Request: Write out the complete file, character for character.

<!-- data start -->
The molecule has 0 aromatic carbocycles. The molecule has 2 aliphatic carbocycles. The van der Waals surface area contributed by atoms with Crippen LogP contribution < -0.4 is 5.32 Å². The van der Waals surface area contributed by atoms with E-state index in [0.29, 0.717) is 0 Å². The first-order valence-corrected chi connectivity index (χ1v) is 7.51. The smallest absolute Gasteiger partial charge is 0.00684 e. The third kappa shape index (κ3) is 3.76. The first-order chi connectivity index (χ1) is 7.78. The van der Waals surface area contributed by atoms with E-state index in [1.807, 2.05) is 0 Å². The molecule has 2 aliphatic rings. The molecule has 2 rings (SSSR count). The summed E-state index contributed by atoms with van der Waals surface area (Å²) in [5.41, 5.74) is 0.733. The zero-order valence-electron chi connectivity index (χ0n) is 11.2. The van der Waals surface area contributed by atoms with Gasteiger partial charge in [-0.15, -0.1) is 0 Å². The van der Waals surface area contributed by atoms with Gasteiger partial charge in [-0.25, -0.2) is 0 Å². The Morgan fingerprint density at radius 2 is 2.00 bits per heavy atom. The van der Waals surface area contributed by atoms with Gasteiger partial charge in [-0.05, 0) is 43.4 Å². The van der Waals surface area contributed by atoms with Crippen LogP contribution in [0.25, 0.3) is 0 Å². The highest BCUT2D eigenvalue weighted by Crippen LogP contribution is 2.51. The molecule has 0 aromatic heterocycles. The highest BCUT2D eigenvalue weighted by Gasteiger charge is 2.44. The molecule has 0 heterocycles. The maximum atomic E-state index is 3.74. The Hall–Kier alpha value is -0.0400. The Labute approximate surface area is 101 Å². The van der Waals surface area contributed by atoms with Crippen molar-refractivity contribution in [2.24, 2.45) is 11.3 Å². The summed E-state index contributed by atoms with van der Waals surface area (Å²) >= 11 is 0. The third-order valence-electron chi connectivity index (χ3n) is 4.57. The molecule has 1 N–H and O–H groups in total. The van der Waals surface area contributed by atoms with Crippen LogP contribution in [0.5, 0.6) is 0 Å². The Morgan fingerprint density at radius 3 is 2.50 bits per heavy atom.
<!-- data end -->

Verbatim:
The molecule has 0 aromatic carbocycles. The molecule has 2 aliphatic carbocycles. The van der Waals surface area contributed by atoms with Crippen LogP contribution < -0.4 is 5.32 Å². The van der Waals surface area contributed by atoms with E-state index in [0.29, 0.717) is 0 Å². The first-order valence-corrected chi connectivity index (χ1v) is 7.51. The smallest absolute Gasteiger partial charge is 0.00684 e. The third kappa shape index (κ3) is 3.76. The first-order chi connectivity index (χ1) is 7.78. The van der Waals surface area contributed by atoms with E-state index in [1.807, 2.05) is 0 Å². The molecule has 2 aliphatic rings. The molecule has 2 rings (SSSR count). The summed E-state index contributed by atoms with van der Waals surface area (Å²) in [5.41, 5.74) is 0.733. The zero-order valence-electron chi connectivity index (χ0n) is 11.2. The van der Waals surface area contributed by atoms with Gasteiger partial charge in [-0.15, -0.1) is 0 Å². The van der Waals surface area contributed by atoms with Gasteiger partial charge in [-0.25, -0.2) is 0 Å². The Morgan fingerprint density at radius 2 is 2.00 bits per heavy atom. The van der Waals surface area contributed by atoms with Gasteiger partial charge in [-0.05, 0) is 43.4 Å². The van der Waals surface area contributed by atoms with Crippen LogP contribution in [0.25, 0.3) is 0 Å². The highest BCUT2D eigenvalue weighted by Crippen LogP contribution is 2.51. The molecule has 0 aromatic heterocycles. The highest BCUT2D eigenvalue weighted by Gasteiger charge is 2.44. The molecule has 0 heterocycles. The maximum atomic E-state index is 3.74. The Hall–Kier alpha value is -0.0400. The Labute approximate surface area is 101 Å². The van der Waals surface area contributed by atoms with Crippen molar-refractivity contribution in [2.24, 2.45) is 11.3 Å². The summed E-state index contributed by atoms with van der Waals surface area (Å²) >= 11 is 0. The third-order valence-electron chi connectivity index (χ3n) is 4.57. The molecule has 1 N–H and O–H groups in total. The van der Waals surface area contributed by atoms with Crippen LogP contribution in [0.5, 0.6) is 0 Å². The Morgan fingerprint density at radius 3 is 2.50 bits per heavy atom.